The last time I blogged I addressed the topic of whether romance novels can lead to discontent within marriage. You can read the post (and the terrific discussion that followed) here. Rachael made this comment on the post: “As much as I like Mr. Darcy, there are reasons I’m married to my husband and not a brooding aristocrat.” And THAT, in turn, gave me the idea for this post.
Special thanks to the ladies on facebook who readily gave their input on this topic. I quoted you!
1. Limited Dialogue. Fictional heroes are restricted to the words printed in their books. And sure, some of their words are yummy. Here’s a speech given by Bo, the hero of my Undeniably Yours. “I can’t do many things,” he said fiercely, “but I can love you, Meg. I can love you every hour of every day for the rest of my life. I swear to you I can. I want to earn the right to try.” The pad of his thumb rubbed her cheek. “I love you so much I can hardly see straight. I can’t concentrate. I can’t sleep. I can’t make myself care about anything on earth except for you.”
Let’s fast-forward ten years into the married life of Meg and Bo….
“Hey, Bo?” Meg calls while sweating over the fourth load of laundry that day. “Would you mind running to the store for some eggs?”
Bo answers, “I love you so much I can hardly see straight. I can’t concentrate.”
“Yep. Got it. Thanks and all but I’m really in need of some eggs for breakfast tomorrow. And it probably wouldn’t kill you to vacuum the living room carpet.”
“I can’t make myself care about anything on earth except you,” Bo says.
2. Trust Issues. “My favorite type of fictional hero is the flirty, charming kind but in real life I don’t think I could trust a devastatingly handsome flirt, who’s rich and athletic…or maybe I just can’t trust women around him.” -Cynthia Marcano
3. Baggage. “I will finish a book with a flawed or damaged hero and think, ‘Oh, honey. You have no idea right now, but if you were not actually fictional, you would be dealing with that issue for the rest of your life with that man.'”- Heidi Donnelly A fictional hero’s sad backstory that includes a drug addicted father, a mother who’s a prostitute, and a three legged dog arouses our sympathy. But none of us desire to spend Thanksgiving dinner across the table from those in-laws.
4. Cougar Town. Heroes are usually around the age of thirty. It’s well and good for a man to be thirty. But when you’re sixty and you have to bring your fictional thirty year old hero to a party where he meets your real life thirty-five year old son — it’s awkward. It no longer feels romantic. Things have now crossed over into creepy land. “My biggest problem with the heroes is that most times they are quite a bit younger than me. Not happy to be a cougar!” – June Hickenlooper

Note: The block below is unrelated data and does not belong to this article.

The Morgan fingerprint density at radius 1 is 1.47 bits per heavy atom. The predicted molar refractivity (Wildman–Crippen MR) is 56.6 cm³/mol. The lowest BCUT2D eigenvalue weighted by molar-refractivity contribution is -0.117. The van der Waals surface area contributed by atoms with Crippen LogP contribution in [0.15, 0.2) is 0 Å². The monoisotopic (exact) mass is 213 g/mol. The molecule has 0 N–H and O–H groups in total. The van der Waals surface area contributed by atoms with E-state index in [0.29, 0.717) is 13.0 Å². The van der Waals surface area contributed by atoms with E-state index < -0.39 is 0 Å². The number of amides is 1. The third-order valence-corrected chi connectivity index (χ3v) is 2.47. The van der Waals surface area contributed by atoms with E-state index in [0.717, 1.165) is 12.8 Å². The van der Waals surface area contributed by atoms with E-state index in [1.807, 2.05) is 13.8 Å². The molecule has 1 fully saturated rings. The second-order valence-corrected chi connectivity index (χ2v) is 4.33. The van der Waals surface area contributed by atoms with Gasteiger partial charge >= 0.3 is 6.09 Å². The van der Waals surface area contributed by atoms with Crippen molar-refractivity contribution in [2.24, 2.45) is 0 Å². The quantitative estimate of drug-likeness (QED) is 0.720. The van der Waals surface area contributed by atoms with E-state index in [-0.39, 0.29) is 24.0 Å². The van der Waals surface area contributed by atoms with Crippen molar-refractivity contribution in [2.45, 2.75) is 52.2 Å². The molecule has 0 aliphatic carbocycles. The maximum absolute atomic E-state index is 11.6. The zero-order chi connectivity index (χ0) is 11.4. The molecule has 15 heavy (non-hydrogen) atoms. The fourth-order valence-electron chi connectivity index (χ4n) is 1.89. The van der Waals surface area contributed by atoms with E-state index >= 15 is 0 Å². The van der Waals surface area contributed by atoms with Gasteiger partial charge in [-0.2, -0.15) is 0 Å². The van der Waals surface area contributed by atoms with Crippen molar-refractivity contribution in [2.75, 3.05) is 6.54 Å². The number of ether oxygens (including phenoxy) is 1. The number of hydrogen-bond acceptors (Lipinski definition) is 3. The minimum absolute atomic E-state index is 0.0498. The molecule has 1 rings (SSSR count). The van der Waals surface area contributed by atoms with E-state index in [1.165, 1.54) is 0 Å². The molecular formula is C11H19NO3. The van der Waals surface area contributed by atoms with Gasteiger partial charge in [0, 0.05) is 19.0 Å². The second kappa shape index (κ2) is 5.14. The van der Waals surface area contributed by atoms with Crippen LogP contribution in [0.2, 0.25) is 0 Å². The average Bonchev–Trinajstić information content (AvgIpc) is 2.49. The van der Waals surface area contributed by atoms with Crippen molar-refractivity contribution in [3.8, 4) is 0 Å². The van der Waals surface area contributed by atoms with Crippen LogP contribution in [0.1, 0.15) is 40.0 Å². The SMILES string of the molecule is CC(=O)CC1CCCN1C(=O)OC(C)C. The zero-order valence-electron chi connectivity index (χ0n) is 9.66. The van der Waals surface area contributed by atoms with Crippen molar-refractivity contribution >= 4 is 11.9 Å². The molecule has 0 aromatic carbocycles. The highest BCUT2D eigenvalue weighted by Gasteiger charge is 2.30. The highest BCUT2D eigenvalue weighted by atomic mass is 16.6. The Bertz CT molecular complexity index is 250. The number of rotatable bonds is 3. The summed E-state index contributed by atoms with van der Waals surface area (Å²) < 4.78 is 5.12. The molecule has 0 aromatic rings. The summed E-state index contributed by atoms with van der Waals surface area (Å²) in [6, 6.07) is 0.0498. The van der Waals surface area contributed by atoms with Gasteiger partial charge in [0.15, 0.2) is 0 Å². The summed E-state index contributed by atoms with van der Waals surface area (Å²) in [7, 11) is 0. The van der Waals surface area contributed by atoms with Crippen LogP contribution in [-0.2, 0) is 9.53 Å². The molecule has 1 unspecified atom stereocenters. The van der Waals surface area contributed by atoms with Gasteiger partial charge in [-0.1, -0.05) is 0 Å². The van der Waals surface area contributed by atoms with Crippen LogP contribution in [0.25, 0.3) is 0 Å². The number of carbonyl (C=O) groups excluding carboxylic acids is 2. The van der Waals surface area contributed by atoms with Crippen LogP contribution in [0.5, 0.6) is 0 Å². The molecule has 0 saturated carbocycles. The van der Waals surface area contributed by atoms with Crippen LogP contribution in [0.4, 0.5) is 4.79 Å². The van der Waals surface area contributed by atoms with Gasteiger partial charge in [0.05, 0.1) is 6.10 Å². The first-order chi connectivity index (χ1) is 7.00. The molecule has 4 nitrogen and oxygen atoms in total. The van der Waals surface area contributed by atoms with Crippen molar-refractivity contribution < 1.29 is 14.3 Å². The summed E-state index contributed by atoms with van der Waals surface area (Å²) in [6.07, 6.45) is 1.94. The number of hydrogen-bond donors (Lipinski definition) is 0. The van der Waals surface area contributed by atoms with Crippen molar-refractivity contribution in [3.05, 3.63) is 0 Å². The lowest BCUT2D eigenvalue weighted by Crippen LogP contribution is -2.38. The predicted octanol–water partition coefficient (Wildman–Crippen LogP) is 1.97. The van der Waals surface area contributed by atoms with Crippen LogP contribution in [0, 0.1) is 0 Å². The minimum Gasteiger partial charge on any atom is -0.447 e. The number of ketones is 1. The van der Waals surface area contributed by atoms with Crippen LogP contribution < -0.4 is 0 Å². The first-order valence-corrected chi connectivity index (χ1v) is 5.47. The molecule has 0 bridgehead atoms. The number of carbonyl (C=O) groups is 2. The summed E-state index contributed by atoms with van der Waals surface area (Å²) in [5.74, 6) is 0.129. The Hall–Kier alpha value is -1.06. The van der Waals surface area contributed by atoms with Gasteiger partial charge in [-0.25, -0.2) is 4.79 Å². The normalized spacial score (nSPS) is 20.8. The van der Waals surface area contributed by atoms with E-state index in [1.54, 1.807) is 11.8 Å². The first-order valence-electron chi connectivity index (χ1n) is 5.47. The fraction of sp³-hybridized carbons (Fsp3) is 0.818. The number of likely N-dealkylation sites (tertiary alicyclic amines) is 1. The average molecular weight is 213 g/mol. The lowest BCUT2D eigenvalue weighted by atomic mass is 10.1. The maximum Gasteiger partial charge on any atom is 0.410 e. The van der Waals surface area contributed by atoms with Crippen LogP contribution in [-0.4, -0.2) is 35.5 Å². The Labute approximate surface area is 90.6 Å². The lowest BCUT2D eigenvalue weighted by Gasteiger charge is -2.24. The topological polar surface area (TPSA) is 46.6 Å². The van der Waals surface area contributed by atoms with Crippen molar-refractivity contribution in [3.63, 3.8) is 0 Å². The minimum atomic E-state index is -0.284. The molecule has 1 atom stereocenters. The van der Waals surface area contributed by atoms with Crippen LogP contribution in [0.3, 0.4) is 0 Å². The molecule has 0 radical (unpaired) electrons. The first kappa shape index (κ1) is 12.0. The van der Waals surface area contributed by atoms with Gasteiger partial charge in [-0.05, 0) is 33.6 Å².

5. We’d be rendered useless. If we were married to a romance novel hero “we wouldn’t get any ‘real life’ done for sitting around drooling over our husbands all day long.” – Carrie Schmidt It’s fairly impractical to marry a fictional hero. If we’re incapacitated with adoration and infatuation who’s going to pack lunches and load the dishwasher and call to schedule orthodontic appointments and give the dog a bath?
6. Suffocation. Jessica White says, “We all love that heroes constantly think about the girl in their life, but in reality….” that would grow extremely tiresome. Yeesh! Quit hovering, fictional hero man. Just go play golf already. Think about making par and let me have some breathing room to read some other guy’s romance novel.
7. Procreation. Well? It’s not possible to ‘go forth and multiply’ with fictional heroes and some of us would like to become mothers to non-make-believe children.
8. Limited Actions. “Fictional heroes only make appearances for the big stuff–first dates, first fights, first kisses, weddings… Real life heroes are there for the real stuff. Going to the store to buy tampons when you’re too tired. Changing the baby in the middle of the night. Cleaning up vomit. And a whole lot more.” -author Leslie Gould
9. Perfection. “He needs to have some flaw I can complain about, right?” – Darcy Southern “If our husbands were perfect, then we would be worshiping them instead of God.” – Tonya Robinette “They are prettier than us! Who wants that??”-author Jill Buteyn
10. Broody-ness. You’re at a church function and you’re laughing with one of the men in your Sunday school class when you happen to glance across the room and see that your fictional hero (dressed in a Regency cravat and tailcoat) is staring at you. His mouth is a thin line. His eyes are burning like turquoise coals. You groan. He’s jealous. Good grief! Again?! Which means he’ll remain silent for the rest of the evening and spend lots of time stalking around looking anguished.
So there you have it! As much as I enjoy reading and writing romance novels, I’m very pro real life husbands.
Before I go, I wanted to share a quick and fun announcement with you. I’ve written my first ever novella! Love in the Details features new characters Holly and Josh, a fall wedding, and a Texas setting. It might be just the thing the next time you’re in the mood to spend some time with one of those fictional heroes who wouldn’t make a good real life husband.